An archive review from The Gingold Files.

By Michael Gingold · July 24, 2019, 6:55 PM EDT
Bag Boy Lover Boy

Editor's Note: This was originally published for FANGORIA on July 24, 2014, and we're proud to share it as part of The Gingold Files.

New York City may be a cleaner, safer place than it was in the late ’70s and early ’80s, but that hasn’t stopped the makers of Bag Boy Lover Boy from successfully updating such grimy fare from that era as Maniac and Driller Killer, with an added dark-satirical spin.

In the less threatening environment of Bag Boy Lover Boy (a world premiere at Montreal’s Fantasia festival), the less threatening central character—at least for a while—is sort of an anti-Joe Spinell or Abel Ferrara. Albert (Jon Wachter) is a slow-witted hot dog vendor with a weak chin and a voice like a European Muppet, living in a rundown Queens apartment. Working his cart on the Lower East Side brings Albert into contact with assorted odd New York types, and one night, an amusing confrontation with a couple of drunk customers introduces him to Ivan (Theodore Bouloukos), a SoHo photographer who specializes in demeaning fetishistic scenarios.

Somehow, he decides that Albert would be perfect to pose opposite a series of sexy girls wearing pig masks or plastic bags over their heads. Albert proves surprisingly unenthusiastic about being placed within touching distance of models similar to the porn stars whose pictures adorn his wall at home, but he’s convinced to take part by Ivan’s promises to teach him the art of photography—which he believes will score him points with pretty regular customer Lexy (Adrienne Gori). The opening half of Bag Boy Lover Boy is an acerbic takedown of the downtown New York art scene, as Ivan spouts off about Art in between snapping his sleazy stills, featuring models reduced to dehumanizing themselves for the money he offers.

Throughout it all, Albert’s blasé demeanor—he can barely be inspired to raise his voice even when protesting his deal with Ivan—builds a quiet tension under his scenes: Surely this guy can’t be as mild-mannered as he appears. Wachter, who has never acted in a feature before, inhabits the part so fully and guilelessly that one wonders if he’s playing himself to an extent (though the Q&A he took part in after the Fantasia screening made it evident he’s not). Together with director Andres Torres—also a feature first-timer, who scripted with Toni Comas—Wachter creates a portrait of a marginalized young man who seems destined to meander through life being either ignored or exploited…until he snaps.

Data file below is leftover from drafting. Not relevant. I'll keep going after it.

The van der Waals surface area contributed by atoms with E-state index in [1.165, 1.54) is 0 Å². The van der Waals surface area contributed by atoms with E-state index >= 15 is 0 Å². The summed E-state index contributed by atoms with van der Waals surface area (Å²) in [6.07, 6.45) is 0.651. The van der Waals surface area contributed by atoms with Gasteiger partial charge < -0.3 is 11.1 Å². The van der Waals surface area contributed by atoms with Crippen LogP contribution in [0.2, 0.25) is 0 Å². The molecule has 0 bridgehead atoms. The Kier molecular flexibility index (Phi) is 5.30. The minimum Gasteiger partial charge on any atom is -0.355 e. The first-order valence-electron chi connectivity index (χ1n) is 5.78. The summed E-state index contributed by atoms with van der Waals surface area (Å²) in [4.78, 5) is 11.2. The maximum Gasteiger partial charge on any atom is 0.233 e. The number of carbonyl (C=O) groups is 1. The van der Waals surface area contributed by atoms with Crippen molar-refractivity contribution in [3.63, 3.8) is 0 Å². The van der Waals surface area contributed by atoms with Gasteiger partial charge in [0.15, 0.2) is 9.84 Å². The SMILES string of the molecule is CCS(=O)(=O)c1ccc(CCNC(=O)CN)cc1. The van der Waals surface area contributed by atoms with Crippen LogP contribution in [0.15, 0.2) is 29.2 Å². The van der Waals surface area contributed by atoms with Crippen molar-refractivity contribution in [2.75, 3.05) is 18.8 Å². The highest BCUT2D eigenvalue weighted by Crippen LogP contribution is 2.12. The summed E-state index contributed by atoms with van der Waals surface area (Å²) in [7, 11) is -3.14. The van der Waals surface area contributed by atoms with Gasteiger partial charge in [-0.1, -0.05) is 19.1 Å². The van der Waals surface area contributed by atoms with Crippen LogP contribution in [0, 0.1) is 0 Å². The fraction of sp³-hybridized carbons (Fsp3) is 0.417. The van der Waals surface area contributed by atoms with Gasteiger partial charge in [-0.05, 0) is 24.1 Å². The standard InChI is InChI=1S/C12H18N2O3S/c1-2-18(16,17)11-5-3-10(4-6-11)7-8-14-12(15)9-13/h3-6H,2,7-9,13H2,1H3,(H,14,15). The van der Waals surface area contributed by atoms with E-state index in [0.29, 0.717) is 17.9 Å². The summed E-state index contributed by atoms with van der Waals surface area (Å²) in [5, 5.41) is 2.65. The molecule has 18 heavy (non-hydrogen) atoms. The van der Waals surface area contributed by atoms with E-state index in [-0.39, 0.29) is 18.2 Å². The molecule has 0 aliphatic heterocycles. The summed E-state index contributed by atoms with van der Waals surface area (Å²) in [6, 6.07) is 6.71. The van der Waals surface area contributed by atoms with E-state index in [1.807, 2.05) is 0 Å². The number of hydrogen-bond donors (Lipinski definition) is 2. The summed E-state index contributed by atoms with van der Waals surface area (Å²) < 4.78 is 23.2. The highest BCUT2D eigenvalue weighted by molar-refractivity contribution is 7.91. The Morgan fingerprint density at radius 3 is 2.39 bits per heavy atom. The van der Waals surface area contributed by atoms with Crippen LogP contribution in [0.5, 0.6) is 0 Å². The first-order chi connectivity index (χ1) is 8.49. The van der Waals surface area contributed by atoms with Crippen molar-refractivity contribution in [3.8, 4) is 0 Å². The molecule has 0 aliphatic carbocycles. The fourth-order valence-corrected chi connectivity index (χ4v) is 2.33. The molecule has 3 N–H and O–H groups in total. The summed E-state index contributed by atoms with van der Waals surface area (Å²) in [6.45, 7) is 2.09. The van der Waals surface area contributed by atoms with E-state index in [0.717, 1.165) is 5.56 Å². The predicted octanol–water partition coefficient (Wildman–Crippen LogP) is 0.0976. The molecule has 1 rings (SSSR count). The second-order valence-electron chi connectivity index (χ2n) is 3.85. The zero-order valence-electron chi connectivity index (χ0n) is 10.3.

And even then, he doesn’t snap, exactly. Bag Boy Lover Boy’s eventual crossover into horror territory isn’t signaled by a sudden explosion of violence, but instead grows unemphatically out of the behaviors of its key characters. Albert seems to make his shift to the dark side almost by accident, and the casual manner in which he indulges in unspeakable acts makes them all the more disturbing. After a certain point, he seems capable of anything, and thus so does the movie, though it settles into familiar if still suspenseful rhythms for the final act.

While sporting a determinedly independent spirit and veneer, Bag Boy Lover Boy is well-crafted for its low budget. Torres and his team may be exploring the rotted portions that still exist within the Big Apple, but they demonstrate a keen sense of how to capture the city’s seedy side without their own product appearing degraded. The you-are-there cinematography by Ana Franquesa Solano and the naturalistic performances, with Kathy Biehl also making a strong impression as Ivan’s seen-it-all makeup artist, combine to lend Bag Boy something of a documentary-style quality—even as it showcases a side of the city that’s less pronounced than back in the days when Spinell and Ferrara prowled its streets.